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Il Barbiere di Siviglia
Michigan Opera Theatre
MOT's Barbiere, with Barbera, Hammons, Pogossov, Corbeil and DeShong
© John Grigaitis 2013
Michigan Opera Theatre opened its forty-second season with a Barbiere di Siviglia (seen Oct. 13) that was definitely a mixed bag. Chief among the production's virtues was its Rosina, mezzo-soprano Elizabeth DeShong, who gave ample evidence in what was her company debut that she is a genuine operatic force. Blessed with a splendid instrument that is rich and full from top to bottom, DeShong sailed through every demand Rossini made. Her coloratura was impeccable, her diction firm and clear. Best of all, DeShong seemed to know how to color her voice to project the various aspects of Rosina's complex personality, from coy to teasing to innocent to flirtatious to furious. Her "Una voce poco fa" was a textbook example of what Rossini singing is all about. DeShong was equally impressive in ensemble singing, managing to blend her voice with her colleagues' in brief numbers such as "Zitti, zitti, piano, piano" while still allowing her musical personality to shine through.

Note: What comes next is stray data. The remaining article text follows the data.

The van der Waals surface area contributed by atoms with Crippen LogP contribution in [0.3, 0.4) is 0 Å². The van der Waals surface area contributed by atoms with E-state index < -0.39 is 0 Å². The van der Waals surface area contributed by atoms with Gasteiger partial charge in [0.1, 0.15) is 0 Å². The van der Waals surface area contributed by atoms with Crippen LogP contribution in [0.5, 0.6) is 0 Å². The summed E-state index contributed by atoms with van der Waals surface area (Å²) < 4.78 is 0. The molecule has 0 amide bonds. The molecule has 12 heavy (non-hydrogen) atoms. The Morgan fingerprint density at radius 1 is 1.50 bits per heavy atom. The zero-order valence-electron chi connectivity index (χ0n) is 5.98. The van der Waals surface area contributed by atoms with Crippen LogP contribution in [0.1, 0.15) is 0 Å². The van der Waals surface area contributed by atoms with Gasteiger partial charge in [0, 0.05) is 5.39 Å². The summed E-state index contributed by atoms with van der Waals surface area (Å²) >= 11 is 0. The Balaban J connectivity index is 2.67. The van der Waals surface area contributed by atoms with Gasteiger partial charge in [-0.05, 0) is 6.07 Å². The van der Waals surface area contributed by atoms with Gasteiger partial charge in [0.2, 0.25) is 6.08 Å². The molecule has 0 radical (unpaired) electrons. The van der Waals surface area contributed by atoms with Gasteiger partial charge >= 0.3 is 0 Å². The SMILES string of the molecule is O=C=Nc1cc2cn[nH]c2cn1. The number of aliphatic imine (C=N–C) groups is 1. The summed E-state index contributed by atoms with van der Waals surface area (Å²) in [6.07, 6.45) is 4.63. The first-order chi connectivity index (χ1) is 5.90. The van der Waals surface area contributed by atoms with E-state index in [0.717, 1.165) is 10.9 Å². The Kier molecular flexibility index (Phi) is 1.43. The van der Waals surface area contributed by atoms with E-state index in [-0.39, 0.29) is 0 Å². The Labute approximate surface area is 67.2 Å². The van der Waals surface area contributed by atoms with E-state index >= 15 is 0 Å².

The stage direction of Mario Corradi was at the opposite end of the spectrum. Corradi has been a frequent visitor to MOT over the years, and his track record is studded with over-the-top visual choices that frequently blunt the impact of the operas involved. Such excesses were evident in this Barbiere. Corradi's worst transgression? The splendid music that fills up the Act I finale was weakened by excessive visual clutter. At one point near the end of the scene, soldiers standing on a staircase suddenly unfurled brightly colored fans that they waved back and forth to the rhythm of the music. Earlier, birds "shot" by cast members fell from the fly space. Such visual distractions may produce giggles from the audience, but they underestimate the awesome comedic power of Rossini's music. Russian baritone Rodion Pogossov, making an otherwise impressive MOT debut as Figaro, had to juggle some balls and do some handstands.
The remainder of the cast produced varying degrees of satisfaction. It took American tenor René Barbera some time to warm up his voice, but once that happened he sang Almaviva with lustrous tone and agile technique. Thomas Hammons was a fine Bartolo, blustering but artistically sound. Tom Corbeil was an unusually tall Basilio whose undernourished voice failed to match his height. In smaller roles, Lenora Green (Berta) and Timothy Bruno (Fiorello/Sergeant) were impressive. Suzanne Mallare Acton, the company's chorus master, conducted competently but without much flair. The simple, clever sets, originally designed by Robert Prévost and Guy Neveu for Opéra de Montréal, worked well.
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